Despite having a competition policy, more than half of the Australian government’s procurement is via limited tender, an inquiry has heard.
The evidence was given by a senior officer from the national audit office to a House of Representatives standing committee that is inquiring into procurement practices for government infrastructure.
Executive director of ANAO performance audit services Brian Boyd told the committee investigations by the audit office show up to 60 per cent of government procurement has not been open tender since 2010.
“Despite the Commonwealth having a policy saying we should have as much competition as possible in procurement, more than half of procurement activities … over the last ten years are conducted through limited tender,” he said on Tuesday.
“That could be as little as one entity being invited to apply for the procurement opportunity.”
Mr Boyd also said the ANAO had found “a lot of expertise” in government ranks in taking advantage of loopholes and exemptions to avoid having an open, ethical and competitive procurement process while still technically complying with laws.
“Its almost like the culture now is how do you do your procurement the way you want to do it within the letter of the law, rather than how do we actually have open and effective competition that gives us the best value for money,” he said.
“There’s a real disconnect that we’re seeing across procurement audits.”
The Leppington Triangle
The committee heard evidence from the ANAO on Tuesday about recent cases including the controversial purchase of 12 hectares of land at the Western Sydney Airport known as the Leppington Triangle for $30 million, despite the land having been valued at $3 million.
Mr Boyd said instead of compulsory acquisition the government sought to negotiate directly with the land owner, paying much more than the land’s valued price.
He also said the valuer was instructed by the government to price the land on its speculative industrial rezoning potential, even though the land couldn’t be used for those purposes.
We looked at it from both perspectives to see is there a bureaucratic explanation, (we also) had concerns about the the potential for criminality.Brian Boyd
“We looked at it from both perspectives to see is there a bureaucratic explanation, (we also) had concerns about the potential for criminality,” Mr Boyd said.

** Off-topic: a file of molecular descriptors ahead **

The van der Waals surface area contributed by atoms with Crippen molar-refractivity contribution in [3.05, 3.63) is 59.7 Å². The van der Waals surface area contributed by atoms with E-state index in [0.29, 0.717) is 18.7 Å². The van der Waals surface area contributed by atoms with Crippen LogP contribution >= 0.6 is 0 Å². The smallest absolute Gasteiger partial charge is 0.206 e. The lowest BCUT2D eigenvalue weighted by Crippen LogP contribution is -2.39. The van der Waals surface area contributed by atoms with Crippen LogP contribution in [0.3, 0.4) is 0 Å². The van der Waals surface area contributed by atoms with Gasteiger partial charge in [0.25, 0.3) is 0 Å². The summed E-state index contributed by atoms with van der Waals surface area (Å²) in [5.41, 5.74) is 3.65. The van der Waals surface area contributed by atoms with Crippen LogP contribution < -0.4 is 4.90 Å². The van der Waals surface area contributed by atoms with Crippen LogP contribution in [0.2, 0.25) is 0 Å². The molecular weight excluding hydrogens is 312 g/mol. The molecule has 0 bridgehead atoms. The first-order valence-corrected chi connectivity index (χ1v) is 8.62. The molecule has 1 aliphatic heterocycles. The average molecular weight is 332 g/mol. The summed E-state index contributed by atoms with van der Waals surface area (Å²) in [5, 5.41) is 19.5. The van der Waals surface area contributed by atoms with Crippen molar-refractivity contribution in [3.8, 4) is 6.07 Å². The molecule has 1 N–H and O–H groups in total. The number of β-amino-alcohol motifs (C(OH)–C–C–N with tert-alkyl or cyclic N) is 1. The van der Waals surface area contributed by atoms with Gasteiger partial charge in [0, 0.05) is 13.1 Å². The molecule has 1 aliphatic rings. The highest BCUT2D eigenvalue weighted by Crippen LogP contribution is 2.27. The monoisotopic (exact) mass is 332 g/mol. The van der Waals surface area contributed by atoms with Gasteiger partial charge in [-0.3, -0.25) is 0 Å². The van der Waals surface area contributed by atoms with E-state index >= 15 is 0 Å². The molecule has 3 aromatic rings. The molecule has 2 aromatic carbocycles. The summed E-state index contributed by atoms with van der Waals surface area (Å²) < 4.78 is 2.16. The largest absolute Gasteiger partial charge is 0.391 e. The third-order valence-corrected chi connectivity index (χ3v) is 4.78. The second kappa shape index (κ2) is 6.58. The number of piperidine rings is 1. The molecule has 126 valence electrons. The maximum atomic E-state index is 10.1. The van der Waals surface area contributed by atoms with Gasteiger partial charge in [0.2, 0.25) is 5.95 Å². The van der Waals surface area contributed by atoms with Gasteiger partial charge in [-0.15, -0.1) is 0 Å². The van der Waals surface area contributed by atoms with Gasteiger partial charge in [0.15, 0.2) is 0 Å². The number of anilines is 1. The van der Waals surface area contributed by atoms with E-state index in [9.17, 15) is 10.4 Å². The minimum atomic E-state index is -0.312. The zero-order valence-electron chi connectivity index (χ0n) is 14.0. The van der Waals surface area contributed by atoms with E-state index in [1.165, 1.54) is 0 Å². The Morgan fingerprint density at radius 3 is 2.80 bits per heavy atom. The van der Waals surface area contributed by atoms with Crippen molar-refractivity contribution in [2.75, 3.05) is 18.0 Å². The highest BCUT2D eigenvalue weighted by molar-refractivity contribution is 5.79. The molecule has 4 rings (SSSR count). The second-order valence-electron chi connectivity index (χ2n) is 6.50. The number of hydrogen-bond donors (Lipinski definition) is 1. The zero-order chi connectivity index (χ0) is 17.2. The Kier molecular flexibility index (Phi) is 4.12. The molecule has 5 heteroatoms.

Mr Boyd said the department had used some “pretty poor” ways of coming up with a budget for the purchase, and then aligned the valuation with the budget rather than the other way around.
However, the huge discrepancy between the value of the land and the amount paid was enough for the auditor to refer the sale to the federal police, he said.
An independent review released in May found no evidence of corruption in relation to the transaction.
An AFP spokeswoman told Government News its investigation is ongoing.
Not enough attention to ethical procurement
Mr Boyd said ethics in procurement isn’t getting the same attention as value for money, although lack of ethics is often linked to lack of value for money.
“The ethical dilemma doesn’t seem to be receiving the amount attention we’d expect in the procurements’ we’ve been auditing,” he said.
The committee also heard there was evidence that procurement was sometimes carried out with “planned haste” which could potentially benefit certain stakeholders.
We actually think a lack of planning in advance is probably going towards behaviour that’s not entirely ethical, as opposed to a true emergency procurement.Carla Jago
“We often see entities not planning in advance for procurement and then using some of the exemptions available in the procurement rules to enable them to not go to open tender,” ANAO group exectutive of performance audits Carla Jago said.
“We actually think a lack of planning in advance is probably going towards behaviour that’s not entirely ethical, as opposed to a true emergency procurement.”
Ms Jago said the government business the Australian Rail Track Corporation (ARTC), established in 1998 to deliver the Inland Rail, had sourced 39 per cent of its procurement from sole sources up to July 2015.
“In that particular instance .., we thought there would have been a more sophisticated procurement policy and approach to have those competitive policies in place earlier,” Ms Jago said.
She also said that government enterprises don’t have to comply with Commonwealth procurement rules.
“We think they should have clearly articulated policies that still seek to achieve value for money,” she said.
“Referencing key elements of the Commonwealth procurement rules may be something that is beneficial for those entities.”
Public sector procurement skills also need to be lifted, Ms Jago said.
“It’s a core skill set for Australian government, there’s a very large amount spent every year in the procurement space … we think it’s very important that that skill set is improved.”
Committee chair John Alexander said given the ten-year, $110 billion infrastructure pipeline in the government’s economic recovery plan it was important to get it right and learn from past mistakes.
“Because of the amount of money being spent the cost of such mistakes will hit us even harder,” he said.
The inquiry resumes on October 5.
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